Further research provided the idea of using Twitter to have the students respond to quick prompts after a chapter in a novel or a scene in a play.  Other teachers used it to have the students tweet as a character in the story.  The unit I intended to use Twitter with focuses primarily on characterization so this last idea caught my attention.  Tweeting as a character from Macbeth following each scene would incorporate a new digital tool; however, would doing so constitute higher-order thinking?  I could not envision a way for myself, let alone a student, to compose a tweet that demonstrated the kind of thinking I wanted.  There were other problems that cropped up as I thought through how this would play out in my classroom.

My colleague, Emily Reinert, and I both teach the same level of sophomore English, college preparatory.  Between us we have nearly 140 students in five classes.  I did not want to have us engage our precious time following a bad idea down the rabbit hole.  We needed to work out the logistics of this project as well as making it pedagogically sound.  What would be the logistics of grading the tweets?  Is there a rubric out there for this kind of assignment or will we have to invent one?  What would that rubric look like?  What are we qualities are we looking for in a good tweet?  Are we going to be grading emoticons and text-speak in English class?

Then still more problems caught my attention.  With a little quick math I realized that scoring each and every tweet individually would mean I would be scoring over 2000 tweets!  Between Emily and I the total number of tweets would be nearly 3,800!  I needed a way to search and organize them. Suddenly, the problems seemed to outnumber the ways forward.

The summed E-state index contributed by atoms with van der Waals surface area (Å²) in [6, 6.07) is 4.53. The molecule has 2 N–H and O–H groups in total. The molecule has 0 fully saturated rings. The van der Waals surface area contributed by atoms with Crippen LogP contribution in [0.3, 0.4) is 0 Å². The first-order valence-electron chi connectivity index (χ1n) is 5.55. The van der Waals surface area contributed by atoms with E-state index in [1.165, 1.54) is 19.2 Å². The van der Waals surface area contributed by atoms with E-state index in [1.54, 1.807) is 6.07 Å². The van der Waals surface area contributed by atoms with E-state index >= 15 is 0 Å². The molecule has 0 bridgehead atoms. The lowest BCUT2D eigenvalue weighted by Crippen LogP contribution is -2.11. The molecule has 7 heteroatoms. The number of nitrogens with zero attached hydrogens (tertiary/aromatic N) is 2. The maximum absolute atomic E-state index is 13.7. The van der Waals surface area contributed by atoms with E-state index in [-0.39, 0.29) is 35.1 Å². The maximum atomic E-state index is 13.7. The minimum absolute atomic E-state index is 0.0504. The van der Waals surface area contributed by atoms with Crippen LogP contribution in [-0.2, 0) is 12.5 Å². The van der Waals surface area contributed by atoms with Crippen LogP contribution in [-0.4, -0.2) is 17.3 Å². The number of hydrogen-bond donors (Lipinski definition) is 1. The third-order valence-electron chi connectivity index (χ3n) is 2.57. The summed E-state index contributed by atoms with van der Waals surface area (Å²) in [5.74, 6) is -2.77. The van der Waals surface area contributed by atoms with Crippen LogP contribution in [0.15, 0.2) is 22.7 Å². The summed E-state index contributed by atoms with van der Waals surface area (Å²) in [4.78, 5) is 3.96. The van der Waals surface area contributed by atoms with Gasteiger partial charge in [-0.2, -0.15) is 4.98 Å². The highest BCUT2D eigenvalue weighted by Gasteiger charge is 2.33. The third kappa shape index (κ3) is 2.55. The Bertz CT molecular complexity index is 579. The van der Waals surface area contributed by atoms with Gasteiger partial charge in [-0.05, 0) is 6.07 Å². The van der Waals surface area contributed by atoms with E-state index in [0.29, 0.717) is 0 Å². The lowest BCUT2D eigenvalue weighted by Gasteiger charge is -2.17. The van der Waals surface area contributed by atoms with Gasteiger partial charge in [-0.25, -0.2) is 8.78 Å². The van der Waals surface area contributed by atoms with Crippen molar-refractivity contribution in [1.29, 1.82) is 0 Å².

The Value of Tweeting as a Character

Preston and de Waal's Empathy Linkage diagram

Preston and de Waal’s Empathy Linkage diagram

I did not want to abandon the idea of the students tweeting as a character.  It requires a number of skills I believe strongly that my students need: empathy, attention to detail, and good digital citizenship.  The core problem as I saw it was twofold.  I needed a way to easily organize the tweets and, far more importantly, engage the students at a higher level.  Simply composing the tweets, while falling in the “create” part of Bloom’s Taxonomy, felt too easy.  There is little long-term engagement with a tweet.  It is by its very nature ephemeral and thus so too is our engagement with it.

My father, a retired educator, is fond of saying, “If all you have is a hammer, every problem looks like a nail.”  As I did more and more research, and kept thinking back to Barnwell’s article.  He wanted to create a curriculum  that “instead of simply embracing Web 2.0 tools […] utilizes technology as part of a larger creation process.”  That was what I wanted: creation.  However, at 140 characters per tweet that would be like trying to build the pyramids with limestone blocks the size of sugar cubes.  Tweets were simply too brief to do the job.  I think the issue my colleagues around the web had with Twitter is they saw it as the end of the intellectual conversation, that the tweet was the final product of the learning.  I needed a way to make the tweets just one step in the process.

I needed something other than just a hammer…

Maslow's Hammer: "If all you have is a hammer, everything looks like a nail."

Maslow’s Hammer: “If all you have is a hammer, everything looks like a nail.”

About Rob Sterner

English teacher, Film buff, Filmmaker, Writer, Musician, Photographer, Runner, Taoist, Thinker, List maker...



  1. Pingback: Three Ways to Use Twitter in the English Classroom « Red Pen Confessions - January 31, 2013